Mayor Nutter spent Wednesday morning speaking with students, teachers, and administrators at George Washington High School in the Far Northeast as part of his "listening tour."
"This is not a theory, this is real," Nutter said afterward. "What we've lost here is the personal aspect of it."
Although most of the complaints - not enough counselors or adults in general in the building, teachers paying out of their own pockets for supplies - were familiar, Nutter said hearing the anecdotes will "help carry the message that more funding is in fact needed."
Students spoke of the challenge in having one counselor for the entire school, to handle not just the seniors applying to colleges and for scholarships but the rest of the student body.
"We need more support, especially the foreign students" said Valeryia Pratasava, who moved to Philadelphia from Belarus last year. "Not just with scholarships, but adapting to school and an American lifestyle."
Washington has a diverse population of students, who speak 52 different languages. Yet because of cuts, Spanish is the only foreign language class offered.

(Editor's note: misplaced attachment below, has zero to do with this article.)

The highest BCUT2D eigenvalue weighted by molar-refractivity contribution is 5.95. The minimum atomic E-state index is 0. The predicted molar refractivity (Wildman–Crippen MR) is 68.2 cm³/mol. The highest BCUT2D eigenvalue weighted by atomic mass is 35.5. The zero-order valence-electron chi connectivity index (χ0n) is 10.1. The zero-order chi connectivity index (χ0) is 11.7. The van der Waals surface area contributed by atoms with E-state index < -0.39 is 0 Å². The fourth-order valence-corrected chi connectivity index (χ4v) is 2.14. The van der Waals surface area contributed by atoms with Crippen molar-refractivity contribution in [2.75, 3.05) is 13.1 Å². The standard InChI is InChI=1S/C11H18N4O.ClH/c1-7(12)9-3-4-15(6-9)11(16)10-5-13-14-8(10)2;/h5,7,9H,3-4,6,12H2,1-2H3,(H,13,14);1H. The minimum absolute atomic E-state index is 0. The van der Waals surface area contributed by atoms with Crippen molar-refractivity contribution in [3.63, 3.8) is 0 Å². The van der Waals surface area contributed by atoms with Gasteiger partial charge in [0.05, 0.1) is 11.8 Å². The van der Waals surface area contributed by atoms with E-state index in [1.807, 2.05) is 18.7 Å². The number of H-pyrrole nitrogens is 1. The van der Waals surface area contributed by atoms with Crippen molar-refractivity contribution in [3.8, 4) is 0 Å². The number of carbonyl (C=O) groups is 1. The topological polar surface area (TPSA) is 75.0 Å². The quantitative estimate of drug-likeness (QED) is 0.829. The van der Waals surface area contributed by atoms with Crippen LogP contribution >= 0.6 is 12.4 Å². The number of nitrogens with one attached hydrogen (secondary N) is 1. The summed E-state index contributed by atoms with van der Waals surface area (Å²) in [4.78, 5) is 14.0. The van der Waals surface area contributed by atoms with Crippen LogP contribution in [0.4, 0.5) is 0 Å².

Other students complained about not having enough after-school programs focused on post-high school careers, such as ROTC for those interested in joining the military. Others told stories of tests having to be postponed because the teacher did not have enough paper to print them.
Teachers Colette Ditoro-Werner and Mike McKinney met with Nutter in the library, which has computers and books but no librarian. The veteran teachers complained about not having the supplies needed to teach biology courses, or enough adults in the building to keep order.
Nutter said he found it reaffirming that students know what they have and don't have, and that they deserve better. "They are in fact resilient, but you can't survive and thrive on a daily diet of just resilience," he said.
Nutter's visit was the first of an informal series to see firsthand how budget cuts have affected city schools.